Mainland Chinese media mogul Li Ruigang has become a part of a consortium that controls Television Broadcasts. It is the first time that Hong Kong’s leading free-to-air broadcaster has allowed mainland influence in its boardroom.
Li has not become a director of TVB, but instead has become a shareholder in Young Lion Holdings, a private consortium with 26% voting rights. Young Lion is controlled by TVB’s chairman Charles Chan, Taiwanese business lady Cher Wang and Providence Equity Partners.
It has been reported that the Hong Kong government’s Communications Authority Wednesday approved changes to TVB’s shareholding structure. Details were not provided by TVB in its annual report or lists of directors and their functions which were also published Wednesday.
However, it is understood that shares in Young Lion were sold to China Media Capital, the state-backed private equity fund that Li founded in 2009. Neither the scale or value of the stake has emerged.
“TVB thinks having Li on board will benefit its entry to the vast mainland TV and film markets, as well as getting into the international market through his good connections. The station finds the local market too small for its future development,” TVB group CEO told the South China Morning Post.
Li is the former president of Shanghai Media Group. He stepped down in January, but retains the post of chairman at SMG. Through the joint operation of SMG and CMC, Li is involved with at least three Hollywood-facing business partnerships, including Oriental DreamWorks, an alliance with Disney, and CMC Creative Fund, an alliance with Warner Bros., RatPac and advertising giant WPP.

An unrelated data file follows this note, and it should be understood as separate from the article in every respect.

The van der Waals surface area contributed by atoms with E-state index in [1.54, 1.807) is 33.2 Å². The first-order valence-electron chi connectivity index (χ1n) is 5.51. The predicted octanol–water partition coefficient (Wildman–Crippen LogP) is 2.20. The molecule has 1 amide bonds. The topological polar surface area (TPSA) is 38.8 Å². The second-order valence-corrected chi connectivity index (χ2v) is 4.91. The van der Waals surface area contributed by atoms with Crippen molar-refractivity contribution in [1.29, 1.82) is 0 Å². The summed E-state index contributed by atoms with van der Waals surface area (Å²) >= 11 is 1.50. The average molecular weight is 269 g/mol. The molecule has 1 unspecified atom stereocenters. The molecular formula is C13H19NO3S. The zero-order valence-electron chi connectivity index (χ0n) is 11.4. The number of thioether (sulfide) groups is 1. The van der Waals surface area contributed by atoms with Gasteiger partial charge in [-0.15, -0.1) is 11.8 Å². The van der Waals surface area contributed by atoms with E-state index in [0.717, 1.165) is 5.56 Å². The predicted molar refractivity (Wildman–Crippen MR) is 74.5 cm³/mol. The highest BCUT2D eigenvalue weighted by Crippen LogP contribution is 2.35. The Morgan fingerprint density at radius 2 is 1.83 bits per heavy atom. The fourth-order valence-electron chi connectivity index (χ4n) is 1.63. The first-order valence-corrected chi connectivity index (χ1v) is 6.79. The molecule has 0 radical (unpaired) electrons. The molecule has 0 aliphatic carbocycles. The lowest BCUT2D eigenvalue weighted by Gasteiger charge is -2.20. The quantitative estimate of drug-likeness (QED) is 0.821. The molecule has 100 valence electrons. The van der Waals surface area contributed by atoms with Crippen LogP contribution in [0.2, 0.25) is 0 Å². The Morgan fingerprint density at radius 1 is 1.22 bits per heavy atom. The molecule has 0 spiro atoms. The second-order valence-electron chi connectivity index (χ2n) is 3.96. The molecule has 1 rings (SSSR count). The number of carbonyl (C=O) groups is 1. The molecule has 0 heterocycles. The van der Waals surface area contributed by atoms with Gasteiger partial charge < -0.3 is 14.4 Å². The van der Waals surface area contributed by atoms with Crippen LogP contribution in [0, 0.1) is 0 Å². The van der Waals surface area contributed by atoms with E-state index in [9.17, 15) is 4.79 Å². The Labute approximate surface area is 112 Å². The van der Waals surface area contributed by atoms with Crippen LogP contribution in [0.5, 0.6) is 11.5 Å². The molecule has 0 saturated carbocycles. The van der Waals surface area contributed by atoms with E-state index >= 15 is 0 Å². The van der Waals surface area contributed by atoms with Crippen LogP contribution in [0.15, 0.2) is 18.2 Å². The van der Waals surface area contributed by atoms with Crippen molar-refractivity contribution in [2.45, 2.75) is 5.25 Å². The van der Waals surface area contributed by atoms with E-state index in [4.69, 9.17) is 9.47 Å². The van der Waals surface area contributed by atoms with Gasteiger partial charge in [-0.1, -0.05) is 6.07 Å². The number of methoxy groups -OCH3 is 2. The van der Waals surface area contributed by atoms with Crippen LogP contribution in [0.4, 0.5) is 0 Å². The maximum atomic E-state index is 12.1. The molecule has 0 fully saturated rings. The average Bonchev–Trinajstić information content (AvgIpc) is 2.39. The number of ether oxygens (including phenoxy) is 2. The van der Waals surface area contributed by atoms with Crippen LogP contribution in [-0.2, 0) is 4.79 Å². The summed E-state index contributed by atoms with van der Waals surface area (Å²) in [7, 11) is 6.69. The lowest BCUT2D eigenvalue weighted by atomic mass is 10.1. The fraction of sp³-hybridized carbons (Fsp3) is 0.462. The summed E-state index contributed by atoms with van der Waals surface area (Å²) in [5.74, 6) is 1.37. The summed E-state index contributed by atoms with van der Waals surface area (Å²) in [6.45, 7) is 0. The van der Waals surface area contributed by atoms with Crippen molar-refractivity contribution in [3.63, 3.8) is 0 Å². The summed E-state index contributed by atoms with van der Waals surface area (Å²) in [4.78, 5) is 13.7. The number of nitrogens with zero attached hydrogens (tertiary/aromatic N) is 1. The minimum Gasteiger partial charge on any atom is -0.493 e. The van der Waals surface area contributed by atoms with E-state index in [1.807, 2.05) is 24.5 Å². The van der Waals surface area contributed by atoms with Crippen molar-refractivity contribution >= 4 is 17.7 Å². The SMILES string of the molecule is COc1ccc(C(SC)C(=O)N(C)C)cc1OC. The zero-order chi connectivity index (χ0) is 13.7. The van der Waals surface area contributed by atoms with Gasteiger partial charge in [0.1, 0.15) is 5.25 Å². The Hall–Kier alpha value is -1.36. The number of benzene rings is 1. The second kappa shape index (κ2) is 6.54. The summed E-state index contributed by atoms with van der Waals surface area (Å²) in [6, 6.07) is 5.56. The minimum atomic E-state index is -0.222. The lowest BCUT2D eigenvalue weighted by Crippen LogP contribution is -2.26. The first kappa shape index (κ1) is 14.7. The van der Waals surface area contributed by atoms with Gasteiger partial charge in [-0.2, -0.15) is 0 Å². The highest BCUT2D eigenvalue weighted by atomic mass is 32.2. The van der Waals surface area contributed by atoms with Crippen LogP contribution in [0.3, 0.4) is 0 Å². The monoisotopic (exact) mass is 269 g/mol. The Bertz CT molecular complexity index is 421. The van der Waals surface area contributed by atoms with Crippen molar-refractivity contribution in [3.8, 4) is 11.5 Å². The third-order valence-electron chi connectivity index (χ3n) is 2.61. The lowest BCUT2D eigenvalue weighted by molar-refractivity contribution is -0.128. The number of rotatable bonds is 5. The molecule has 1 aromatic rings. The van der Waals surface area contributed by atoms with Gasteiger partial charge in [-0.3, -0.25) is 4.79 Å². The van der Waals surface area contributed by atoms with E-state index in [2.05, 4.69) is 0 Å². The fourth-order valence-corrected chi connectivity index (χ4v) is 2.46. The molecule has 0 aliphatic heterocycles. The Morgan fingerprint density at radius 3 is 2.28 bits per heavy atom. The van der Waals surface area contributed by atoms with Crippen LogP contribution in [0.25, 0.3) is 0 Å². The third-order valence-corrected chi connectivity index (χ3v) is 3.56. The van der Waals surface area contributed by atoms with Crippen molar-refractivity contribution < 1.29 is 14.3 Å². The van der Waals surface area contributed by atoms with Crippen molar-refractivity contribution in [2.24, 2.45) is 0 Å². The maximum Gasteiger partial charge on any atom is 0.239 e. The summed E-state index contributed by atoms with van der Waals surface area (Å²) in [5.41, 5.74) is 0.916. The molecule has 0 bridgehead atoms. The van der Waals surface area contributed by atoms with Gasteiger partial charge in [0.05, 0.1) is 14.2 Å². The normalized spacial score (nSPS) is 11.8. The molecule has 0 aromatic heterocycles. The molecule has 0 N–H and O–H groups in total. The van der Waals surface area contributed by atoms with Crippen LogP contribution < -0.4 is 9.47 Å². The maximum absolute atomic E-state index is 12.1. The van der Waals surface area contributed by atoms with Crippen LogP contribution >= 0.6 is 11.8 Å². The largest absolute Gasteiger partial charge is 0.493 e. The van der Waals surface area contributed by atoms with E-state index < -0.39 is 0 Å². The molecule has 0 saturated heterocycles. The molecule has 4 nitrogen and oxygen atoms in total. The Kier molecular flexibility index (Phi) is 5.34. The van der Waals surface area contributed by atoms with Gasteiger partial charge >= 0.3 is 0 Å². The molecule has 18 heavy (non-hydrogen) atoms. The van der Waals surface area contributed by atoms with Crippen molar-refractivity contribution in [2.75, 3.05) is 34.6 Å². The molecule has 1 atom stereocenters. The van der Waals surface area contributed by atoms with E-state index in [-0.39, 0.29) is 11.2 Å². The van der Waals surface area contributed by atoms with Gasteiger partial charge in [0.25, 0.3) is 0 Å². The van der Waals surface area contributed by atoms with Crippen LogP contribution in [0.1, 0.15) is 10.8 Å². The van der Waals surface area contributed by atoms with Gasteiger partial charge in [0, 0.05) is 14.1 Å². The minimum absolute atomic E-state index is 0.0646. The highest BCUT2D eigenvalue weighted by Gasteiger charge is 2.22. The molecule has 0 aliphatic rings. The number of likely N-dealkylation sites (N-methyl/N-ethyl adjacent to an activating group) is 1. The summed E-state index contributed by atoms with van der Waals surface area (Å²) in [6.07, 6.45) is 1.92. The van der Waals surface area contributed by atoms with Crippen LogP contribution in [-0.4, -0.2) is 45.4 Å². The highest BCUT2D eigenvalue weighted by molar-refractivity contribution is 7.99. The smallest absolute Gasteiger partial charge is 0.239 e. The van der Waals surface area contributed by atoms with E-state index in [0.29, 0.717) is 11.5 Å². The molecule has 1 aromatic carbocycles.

The move comes at a time of huge turmoil in the Hong Kong media and political scenes. Asia Television, which for many years has been TVB’s only free-to-air competitor, has been stripped of its license and is scheduled to cease broadcasting in March next year, but may collapse before that. Meanwhile other broadcasters have been given approval in principle for the free to air sector and other companies are seeking ATV’s radio frequencies.
Social tensions between Hong Kong and China are also heated, having been stirred by huge numbers of mainland visitors to the city, parallel trading activities and the process of political reform. Wednesday also saw the Hong Kong government finally make definitive proposals on elections by universal suffrage. On current trends, these proposals are expected to be vetoed by Hong Kong lawmakers.